When voting machines in the swing county of Northampton in the swing state of Pennsylvania glitched for the second time in four years, it fueled a "peak of mistrust" from that state's voters that may carry over into future local elections.
Election Systems & Software touchscreen machines were used for the first time in 2019, and after the election, a significant undercount was detected in a local judge's race.
Earlier in the month, it was discovered that printouts did not match touchscreen votes in two down-ballot judge's races.
Now, voters are demanding answers.
“We’re at the peak of mistrust of one another, but until that subsides, counties like ours need to be nearly perfect, and I think this system allows us to do that,” County Executive Lamont McClure told Politico as Northampton certified the vote on Tuesday. McClure insisted that the glitch was due to human error.
That was not good enough for some county officials, let alone voters.
“In 2019, when the issues came up with the touchscreens, we were told, ‘Don’t worry about it. The cards are recording the votes,’” Northampton County Republican Committee chair Glenn Geissinger said about the 2019 glitch. “OK, you’re telling me now, in 2023, ‘Don’t worry about what’s printed on the card’?”
On social media, the calls for reform are even more strident.
Every. Single. Northampton County voter should sue the county for this travesty.
This is disgusting, and these machines cannot be used for another election. https://t.co/FmMDRKWvC5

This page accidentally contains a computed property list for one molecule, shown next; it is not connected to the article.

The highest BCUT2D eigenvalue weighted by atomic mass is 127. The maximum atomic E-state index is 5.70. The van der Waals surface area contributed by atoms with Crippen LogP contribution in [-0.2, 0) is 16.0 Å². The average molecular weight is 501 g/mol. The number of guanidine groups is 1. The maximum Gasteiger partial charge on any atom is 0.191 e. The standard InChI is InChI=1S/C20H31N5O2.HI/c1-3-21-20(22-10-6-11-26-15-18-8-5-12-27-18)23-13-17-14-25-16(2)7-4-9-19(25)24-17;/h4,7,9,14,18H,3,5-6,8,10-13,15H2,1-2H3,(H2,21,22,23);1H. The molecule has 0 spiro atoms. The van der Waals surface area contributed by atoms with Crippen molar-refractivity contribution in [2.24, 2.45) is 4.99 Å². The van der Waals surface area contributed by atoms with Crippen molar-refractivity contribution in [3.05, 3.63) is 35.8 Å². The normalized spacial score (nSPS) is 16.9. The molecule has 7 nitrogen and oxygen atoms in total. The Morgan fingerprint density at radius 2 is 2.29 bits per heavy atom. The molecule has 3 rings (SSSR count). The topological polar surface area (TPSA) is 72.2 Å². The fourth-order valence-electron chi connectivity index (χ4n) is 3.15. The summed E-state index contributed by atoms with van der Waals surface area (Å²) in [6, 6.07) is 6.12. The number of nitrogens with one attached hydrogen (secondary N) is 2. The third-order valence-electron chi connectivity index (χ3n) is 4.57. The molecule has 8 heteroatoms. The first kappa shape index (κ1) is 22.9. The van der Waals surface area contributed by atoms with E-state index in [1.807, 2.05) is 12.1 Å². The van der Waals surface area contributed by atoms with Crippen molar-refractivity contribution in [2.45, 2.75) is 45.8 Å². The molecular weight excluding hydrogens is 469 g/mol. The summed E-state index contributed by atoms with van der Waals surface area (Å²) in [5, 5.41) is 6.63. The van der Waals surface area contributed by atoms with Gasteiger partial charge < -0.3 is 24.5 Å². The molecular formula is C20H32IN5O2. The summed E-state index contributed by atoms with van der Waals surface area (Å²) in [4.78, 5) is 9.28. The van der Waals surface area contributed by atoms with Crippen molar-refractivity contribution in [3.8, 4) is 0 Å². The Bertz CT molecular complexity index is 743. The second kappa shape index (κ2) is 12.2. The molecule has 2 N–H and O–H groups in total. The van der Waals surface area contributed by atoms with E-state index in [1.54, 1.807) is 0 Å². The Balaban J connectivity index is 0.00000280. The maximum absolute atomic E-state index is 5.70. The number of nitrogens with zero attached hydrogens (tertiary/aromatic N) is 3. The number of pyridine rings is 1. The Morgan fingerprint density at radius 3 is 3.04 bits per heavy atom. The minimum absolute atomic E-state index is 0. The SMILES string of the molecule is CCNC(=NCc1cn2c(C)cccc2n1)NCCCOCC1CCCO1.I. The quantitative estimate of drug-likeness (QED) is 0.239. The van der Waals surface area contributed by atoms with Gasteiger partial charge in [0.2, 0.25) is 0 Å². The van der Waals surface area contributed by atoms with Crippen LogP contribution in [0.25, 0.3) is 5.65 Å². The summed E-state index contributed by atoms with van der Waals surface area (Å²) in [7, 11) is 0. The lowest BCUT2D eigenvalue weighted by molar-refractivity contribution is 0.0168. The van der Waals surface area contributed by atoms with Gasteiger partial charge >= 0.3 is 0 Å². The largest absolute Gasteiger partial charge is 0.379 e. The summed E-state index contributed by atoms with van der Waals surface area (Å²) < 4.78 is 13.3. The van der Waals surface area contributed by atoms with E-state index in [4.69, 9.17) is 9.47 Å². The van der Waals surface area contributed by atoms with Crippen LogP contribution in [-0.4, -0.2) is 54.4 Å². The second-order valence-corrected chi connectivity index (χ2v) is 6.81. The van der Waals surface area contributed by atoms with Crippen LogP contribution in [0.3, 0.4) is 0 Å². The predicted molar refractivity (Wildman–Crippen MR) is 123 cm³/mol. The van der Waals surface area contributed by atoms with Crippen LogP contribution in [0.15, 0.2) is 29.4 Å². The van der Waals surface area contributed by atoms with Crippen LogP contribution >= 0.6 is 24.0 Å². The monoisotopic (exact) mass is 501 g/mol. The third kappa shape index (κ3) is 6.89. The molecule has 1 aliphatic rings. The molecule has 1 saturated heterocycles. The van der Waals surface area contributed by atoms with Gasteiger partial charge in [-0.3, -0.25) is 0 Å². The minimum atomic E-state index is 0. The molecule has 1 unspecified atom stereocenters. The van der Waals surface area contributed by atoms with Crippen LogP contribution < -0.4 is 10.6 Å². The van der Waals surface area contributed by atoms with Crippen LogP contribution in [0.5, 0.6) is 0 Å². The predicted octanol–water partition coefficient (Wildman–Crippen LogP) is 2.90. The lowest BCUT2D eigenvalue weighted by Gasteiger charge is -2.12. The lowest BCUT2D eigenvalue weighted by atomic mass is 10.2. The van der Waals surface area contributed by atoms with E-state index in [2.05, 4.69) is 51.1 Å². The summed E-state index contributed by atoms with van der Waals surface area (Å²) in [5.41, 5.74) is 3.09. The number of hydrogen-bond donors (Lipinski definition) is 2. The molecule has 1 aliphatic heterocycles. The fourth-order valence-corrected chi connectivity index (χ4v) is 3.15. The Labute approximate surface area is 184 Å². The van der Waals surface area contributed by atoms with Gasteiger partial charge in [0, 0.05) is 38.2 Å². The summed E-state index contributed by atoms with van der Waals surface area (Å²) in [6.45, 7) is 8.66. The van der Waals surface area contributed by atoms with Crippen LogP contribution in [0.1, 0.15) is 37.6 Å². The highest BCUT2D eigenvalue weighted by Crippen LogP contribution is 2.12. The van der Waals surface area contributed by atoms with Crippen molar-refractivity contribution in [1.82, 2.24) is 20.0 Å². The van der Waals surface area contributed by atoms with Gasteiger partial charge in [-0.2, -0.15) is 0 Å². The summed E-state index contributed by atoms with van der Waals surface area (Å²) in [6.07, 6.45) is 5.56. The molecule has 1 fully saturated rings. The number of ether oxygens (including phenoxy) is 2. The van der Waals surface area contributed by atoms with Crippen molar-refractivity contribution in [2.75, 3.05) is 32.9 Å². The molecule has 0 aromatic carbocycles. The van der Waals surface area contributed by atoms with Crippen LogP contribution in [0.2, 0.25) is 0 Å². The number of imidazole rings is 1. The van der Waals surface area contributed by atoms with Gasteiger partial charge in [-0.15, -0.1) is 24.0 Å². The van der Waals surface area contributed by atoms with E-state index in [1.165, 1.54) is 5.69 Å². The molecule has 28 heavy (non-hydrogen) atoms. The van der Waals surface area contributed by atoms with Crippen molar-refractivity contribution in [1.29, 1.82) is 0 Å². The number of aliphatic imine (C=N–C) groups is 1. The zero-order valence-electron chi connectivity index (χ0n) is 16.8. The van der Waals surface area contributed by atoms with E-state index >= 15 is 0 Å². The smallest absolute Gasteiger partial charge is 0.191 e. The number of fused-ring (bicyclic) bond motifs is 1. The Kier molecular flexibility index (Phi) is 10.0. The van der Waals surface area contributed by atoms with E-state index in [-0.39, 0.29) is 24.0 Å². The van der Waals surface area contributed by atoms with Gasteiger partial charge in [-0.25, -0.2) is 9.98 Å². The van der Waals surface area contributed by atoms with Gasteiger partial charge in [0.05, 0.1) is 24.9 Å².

— PA VOTER (Marla) (@PAKAG2020) November 22, 2023
Northampton County has 220,000 voters and is pivotal in the state's elections. In 2016, Trump won the state of Pennsylvania by 40,000 votes; he lost it by 80,000 in 2020.
County officials said the pre-election software testing should have caught the glitch, so questions remain about exactly what happened.
Neighboring Lehigh County did not have the same kind of issues; about the same time Northampton County started using the new machines, Lehigh changed from touchscreen machines to paper ballots filled out by voters and fed into machines.
This gives officials a paper copy of each ballot and makes voters feel more secure.
The state allows ample mail-in voting and dropboxes, and even tried to count ballots that were received after Election Day and were not dated in 2020.
It's all the usual election hijinx, and it could make all the difference when voters make their choices in 2024.